Hubble image of globular cluster M13

Like a whirl of shiny flakes sparkling in a snow globe, the NASA/ESA Hubble Space Telescope catches an instantaneous glimpse of many hundreds of thousands of stars moving about in the globular cluster M13, one of the brightest and best-known globular clusters in the northern sky. This glittering metropolis of stars is easily found in the winter sky in the constellation Hercules and can even be glimpsed with the unaided eye under dark skies.

M13 is home to over 100 000 stars and located at a distance of 25 000 light-years. These stars are packed so closely together in a ball, approximately 150 light-years across, that they will spend their entire lives whirling around in the cluster.

This image is a composite of archival Hubble data taken with the Wide Field Planetary Camera 2 and the Advanced Camera for Surveys. Observations from four separate science proposals taken in November 1999, April 2000, August 2005, and April 2006 were used. The image includes broadband filters that isolate light from the blue, visible, and infrared portions of the spectrum.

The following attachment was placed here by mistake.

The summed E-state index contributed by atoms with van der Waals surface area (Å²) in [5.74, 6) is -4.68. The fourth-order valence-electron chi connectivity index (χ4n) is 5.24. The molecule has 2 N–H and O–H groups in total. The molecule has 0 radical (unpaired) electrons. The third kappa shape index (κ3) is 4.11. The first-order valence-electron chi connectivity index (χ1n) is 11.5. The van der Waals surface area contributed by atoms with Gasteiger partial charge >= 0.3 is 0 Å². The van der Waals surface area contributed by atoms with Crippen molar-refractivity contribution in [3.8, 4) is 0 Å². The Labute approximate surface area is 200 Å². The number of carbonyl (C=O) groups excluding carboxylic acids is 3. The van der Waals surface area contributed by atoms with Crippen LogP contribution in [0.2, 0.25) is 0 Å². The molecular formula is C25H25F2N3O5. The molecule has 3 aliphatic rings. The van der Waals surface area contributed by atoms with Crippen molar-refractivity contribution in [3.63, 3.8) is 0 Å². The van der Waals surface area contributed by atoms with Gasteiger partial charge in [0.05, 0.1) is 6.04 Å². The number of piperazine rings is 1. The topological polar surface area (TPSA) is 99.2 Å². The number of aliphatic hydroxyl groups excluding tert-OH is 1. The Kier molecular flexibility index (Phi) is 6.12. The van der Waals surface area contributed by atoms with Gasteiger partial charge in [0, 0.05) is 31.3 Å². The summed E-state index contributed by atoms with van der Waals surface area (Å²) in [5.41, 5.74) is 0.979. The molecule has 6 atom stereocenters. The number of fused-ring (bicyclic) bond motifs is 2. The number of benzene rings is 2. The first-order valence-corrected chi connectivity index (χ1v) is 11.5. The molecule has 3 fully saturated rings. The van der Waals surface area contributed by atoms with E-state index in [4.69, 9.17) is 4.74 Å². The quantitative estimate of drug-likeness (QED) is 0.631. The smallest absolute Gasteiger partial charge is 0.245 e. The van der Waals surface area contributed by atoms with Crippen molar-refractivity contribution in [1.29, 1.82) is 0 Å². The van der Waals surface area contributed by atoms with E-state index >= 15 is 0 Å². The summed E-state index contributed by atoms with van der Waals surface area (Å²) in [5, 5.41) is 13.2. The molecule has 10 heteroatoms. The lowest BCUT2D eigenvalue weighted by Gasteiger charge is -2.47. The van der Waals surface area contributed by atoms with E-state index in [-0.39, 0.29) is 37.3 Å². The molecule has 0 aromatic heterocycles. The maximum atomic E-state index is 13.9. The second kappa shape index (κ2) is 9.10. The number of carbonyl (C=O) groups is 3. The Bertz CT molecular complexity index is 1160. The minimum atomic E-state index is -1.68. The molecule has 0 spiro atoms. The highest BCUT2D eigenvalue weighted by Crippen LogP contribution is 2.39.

Credit:

NASA, ESA, and the Hubble Heritage Team (STScI/AURA)

About the Image

NASA press release
NASA caption
Id:opo0840a
Type:Observation
Release date:4 December 2008, 15:00
Size:6360 x 6360 px

About the Object

Name:Messier 13, NGC 6205
Type:• Milky Way : Star : Grouping : Cluster : Globular
• X - Star Clusters Images/Videos
Distance:25000 light years

Colours & filters

BandWavelengthTelescope
Optical
B
435 nm Hubble Space Telescope
ACS
Optical
V
555 nm Hubble Space Telescope
WFPC2
Optical
V
555 nm Hubble Space Telescope
ACS
Infrared
I
785 nm Hubble Space Telescope
WFPC2
Infrared
I
814 nm Hubble Space Telescope
WFPC2
Infrared
I
814 nm Hubble Space Telescope
ACS

Image Formats

Large JPEG
12.6 MB
Screensize JPEG
643.4 KB

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